Friday, July 18, 2008

Pen, Screen, Life Blog

Playing Tennis is part of the job

I HAD to play tennis last Monday. Regardless of the fact that I like tennis, and enjoy talking with the person I was playing with, we were there to discuss business. People in regular 9-5 jobs don't understand how playing golf, tennis, going to lunch, and getting drinks are part of the job, but they are.

For instance, to piggyback on a previous post, networking events are fun. There are tons of people all talking about film and having drinks. However, its also work. Its my job to meet to most influential people, make them see what an amazing asset I can be, and make contacts that can help both me and my company in the long run.

For those of you who may be reading, first: Thank you. But more importantly, working in film is a different experience every day. Because of the fact that every person in the industry is an independent contractor, and everyone has a project to pitch, it's like working with a hoard of salesmen. Some of them are shysters, some are middle class businesses, and some are legitimate fortune 500 companies, but they are all salesmen. The best of them can sell a terrible idea in a shiny package, proverbial snake oil. The worst of them spend 5 years developing a wonderful concept that goes nowhere.

The difference: A few simple things.

1-HIGH CONCEPT IDEA: Projects that can't be pitched, or summarized quickly, go nowhere. I currently have that problem with one of my scripts, Red Bicycle. We'll use it as an example.

Logline: Bengie, a talented poker player, makes a movie, only to lose it to his father in a card game. Ten years later, his dreams shattered, he must find a way to get back what he lost.

See how hard a concept that is to sell. In contrast, I have another film, Johnny's Black Flag.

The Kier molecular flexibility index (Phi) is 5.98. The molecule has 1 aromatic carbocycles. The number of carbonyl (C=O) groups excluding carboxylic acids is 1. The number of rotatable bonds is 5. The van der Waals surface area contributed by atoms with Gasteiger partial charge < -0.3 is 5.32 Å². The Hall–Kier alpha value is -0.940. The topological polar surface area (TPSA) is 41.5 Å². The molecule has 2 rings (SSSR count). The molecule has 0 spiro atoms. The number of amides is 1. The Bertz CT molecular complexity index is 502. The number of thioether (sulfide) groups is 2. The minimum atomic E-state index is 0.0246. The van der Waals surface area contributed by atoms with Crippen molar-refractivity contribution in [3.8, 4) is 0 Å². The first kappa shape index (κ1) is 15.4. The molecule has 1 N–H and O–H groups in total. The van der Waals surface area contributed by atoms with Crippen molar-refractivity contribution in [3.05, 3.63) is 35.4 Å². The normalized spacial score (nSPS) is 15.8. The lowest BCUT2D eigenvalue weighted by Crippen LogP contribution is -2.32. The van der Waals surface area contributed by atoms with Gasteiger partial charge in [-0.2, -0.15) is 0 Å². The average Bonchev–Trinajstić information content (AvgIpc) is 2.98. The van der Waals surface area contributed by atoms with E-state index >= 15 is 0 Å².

Logline: A young man is released from a mental institution into a halfway house only to fall back into psychosis.

See, the second film looks like a pitchable idea. This is essential for the quick contact, or elevator pitch. guess with idea gets more interest.

2. Make it easy for them to ask for a script

The next step is having a great synopsis or treatment. Ideally, you would be able to skip this step, but nothing is guaranteed so it's best to have them. A producer/agent needs to see that the script is marketable. After hooking the interest, then you have an opportunity to sweeten the pot. The film already has a budget...a line producer attached, as well as a director. In addition, mention the film is a 1.5 million dollar budget, and you have interest. But, the best script will never get read if you can't get someone interested in the plot.

3. Get them to read the script

After you have shown that their job is easy, getting them to read the script should be a piece of cake. This doesn't guarantee anything, but if you have a good concept and a good script, getting someone to read it is the most important step.

Some people are so good they can sell a treatment. Some are better and can sell a concept. But, it's just a sales pitch. Get better at selling, and you'll have a more successful career. When you do, you'll be able to play tennis as part of your job too.